cli add

I have not updated – forget the GUI in a very long time, and I did have some nice tricks and tips there, so I decided to bring it over here.

It is all tagged with cli for easy searching, plus I added a whole mess of other tags.


dd(8) with progress

I needed to write an iso image to a USB key, and the typical way is
with just dd(8), but I wanted a progress bar. A quick google later,
and I get:

pv -tpreb isoname | sudo dd of=/dev/sdd bs=1024

Which will write the iso image to the USB stick sdd, and give me a
progress bar, tell me how fast it is writing, and give me an eta when
finished. Perfect.

An Update to ‘Window Managers?’

Way back, I wrote a quick blurb on Window Managers for running under X.

Well, a while back I switched to Ubuntu for my OS of choice. As you may know, the fine folks at Ubuntu switched to default window manager to something called Unity, which caused a stir. I tried it for a while, but decided that it was too heavy, and too mouse-centric.

So, what to do? Well, I went back to my old standby wmfs, Window Manager From Scratch. This is a modern WM with systray support, full Ximirama and Xrandr support, tiles, and is mainly driven from the keyboard. Life is good.

To install (same steps as for Fedora, RHEL, or Ubuntu), download the source, and install the needed development libraries for: X11, Xft, freetype, Xinerama, Xrandr, and Imlib2. I used the native packages from the OS. Then, simple do a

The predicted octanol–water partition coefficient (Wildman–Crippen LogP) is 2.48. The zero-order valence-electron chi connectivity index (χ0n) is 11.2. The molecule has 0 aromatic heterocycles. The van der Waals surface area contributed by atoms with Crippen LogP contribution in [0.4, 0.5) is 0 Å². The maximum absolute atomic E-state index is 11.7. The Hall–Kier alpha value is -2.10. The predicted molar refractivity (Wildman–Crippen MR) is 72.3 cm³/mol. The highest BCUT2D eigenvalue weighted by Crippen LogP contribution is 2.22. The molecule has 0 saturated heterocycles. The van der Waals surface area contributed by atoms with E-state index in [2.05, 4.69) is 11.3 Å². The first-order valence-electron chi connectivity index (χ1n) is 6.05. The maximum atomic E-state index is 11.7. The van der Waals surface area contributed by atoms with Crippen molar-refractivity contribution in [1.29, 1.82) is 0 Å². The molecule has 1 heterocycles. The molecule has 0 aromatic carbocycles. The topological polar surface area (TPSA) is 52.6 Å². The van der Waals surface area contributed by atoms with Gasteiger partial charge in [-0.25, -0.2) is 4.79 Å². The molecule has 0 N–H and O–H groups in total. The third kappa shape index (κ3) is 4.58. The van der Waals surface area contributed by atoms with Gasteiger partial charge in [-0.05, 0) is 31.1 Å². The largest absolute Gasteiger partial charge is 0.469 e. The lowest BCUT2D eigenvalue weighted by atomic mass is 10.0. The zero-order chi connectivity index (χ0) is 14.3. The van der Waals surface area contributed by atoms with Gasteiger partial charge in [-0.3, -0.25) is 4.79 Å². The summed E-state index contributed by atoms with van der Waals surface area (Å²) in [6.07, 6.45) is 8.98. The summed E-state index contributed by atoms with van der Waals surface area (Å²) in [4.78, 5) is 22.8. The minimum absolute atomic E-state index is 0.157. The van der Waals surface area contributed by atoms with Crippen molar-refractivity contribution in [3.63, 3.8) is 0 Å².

sudo make install

(you do build software as a normal user, right?)

This will install all the needed bits and configs into the correct place. Under Ubuntu 11.10, there was an entry from the login screen to let me chose wmfs.

Config is handled in $HOME/.config/wmfs/wmfsrc which you can copy from /etc/xdg/wmfs/wmfsrc.

EDIT 2016-11-30: It seems the domain is no longer active.
The wmfs website has very nice documentation as well as likes to some people’s configs with screen shots.

It runs very fast, and very lean:

 Private + Shared = RAM used Program 3.9 MiB + 310.0 KiB = 4.2 MiB wmfs

Check it out, I am sure you will like what you see.

Search your email!

Search your email!

One of the features that most of the pretty GUI mailers offer you is the ability to search your email. While this is not a feature I use regularly, it is one which when you need it, you really need it. I have used grepmail in the past, but it slow for me (it scans the mail files every time) and the big thing for me is that is only supports mbox files, and I use maildir since I use offlineimap.

I recently found mairix. While I have not been using it long, so far I am very impressed with it. It uses an index to speed up the search process, and it smartly adds only new or changed files to the index. The first indexing run was only a few seconds on my archive of almost 15,000 mail messages. I have it scheduled to update the index every 15 minutes, and I never notice the load this will put on the system.

To integrated mairix with mutt, I wrote a quick little script to search from within (or without) mutt:

# USAGE: ./
# DESCRIPTION: search mail stuff
# OPTIONS: ---
# BUGS: ---
# NOTES: ---
# AUTHOR: Don Harper
# COMPANY: Don Harper
# VERSION: 1.0
# CREATED: 05/25/2009 07:03:30 PM CST
rm -rf $HOME/Maildir/mfolder
echo " t::word Match word in the To: header.
 c::word Match word in the Cc: header.
 f::word Match word in the From: header.